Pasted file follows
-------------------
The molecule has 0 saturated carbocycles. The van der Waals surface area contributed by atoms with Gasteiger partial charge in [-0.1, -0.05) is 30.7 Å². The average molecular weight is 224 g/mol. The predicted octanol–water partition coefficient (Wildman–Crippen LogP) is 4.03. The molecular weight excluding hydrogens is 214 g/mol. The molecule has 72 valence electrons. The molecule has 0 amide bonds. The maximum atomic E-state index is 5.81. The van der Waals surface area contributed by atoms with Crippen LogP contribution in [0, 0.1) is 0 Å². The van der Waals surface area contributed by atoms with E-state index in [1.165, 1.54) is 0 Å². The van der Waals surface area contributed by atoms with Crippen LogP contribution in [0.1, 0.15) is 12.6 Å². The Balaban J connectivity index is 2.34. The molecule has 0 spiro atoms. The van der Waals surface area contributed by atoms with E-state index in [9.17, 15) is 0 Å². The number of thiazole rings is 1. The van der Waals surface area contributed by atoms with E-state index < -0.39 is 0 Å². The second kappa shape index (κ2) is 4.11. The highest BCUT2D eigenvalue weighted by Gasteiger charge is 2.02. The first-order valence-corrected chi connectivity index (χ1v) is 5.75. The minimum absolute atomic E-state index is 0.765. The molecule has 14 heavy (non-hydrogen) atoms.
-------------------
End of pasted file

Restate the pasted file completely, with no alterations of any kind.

The molecule has 0 saturated carbocycles. The van der Waals surface area contributed by atoms with Gasteiger partial charge in [-0.1, -0.05) is 30.7 Å². The average molecular weight is 224 g/mol. The predicted octanol–water partition coefficient (Wildman–Crippen LogP) is 4.03. The molecular weight excluding hydrogens is 214 g/mol. The molecule has 72 valence electrons. The molecule has 0 amide bonds. The maximum atomic E-state index is 5.81. The van der Waals surface area contributed by atoms with Crippen LogP contribution in [0, 0.1) is 0 Å². The van der Waals surface area contributed by atoms with E-state index in [1.165, 1.54) is 0 Å². The van der Waals surface area contributed by atoms with Crippen LogP contribution in [0.1, 0.15) is 12.6 Å². The Balaban J connectivity index is 2.34. The molecule has 0 spiro atoms. The van der Waals surface area contributed by atoms with E-state index in [9.17, 15) is 0 Å². The number of thiazole rings is 1. The van der Waals surface area contributed by atoms with E-state index < -0.39 is 0 Å². The second kappa shape index (κ2) is 4.11. The highest BCUT2D eigenvalue weighted by Gasteiger charge is 2.02. The first-order valence-corrected chi connectivity index (χ1v) is 5.75. The minimum absolute atomic E-state index is 0.765. The molecule has 14 heavy (non-hydrogen) atoms.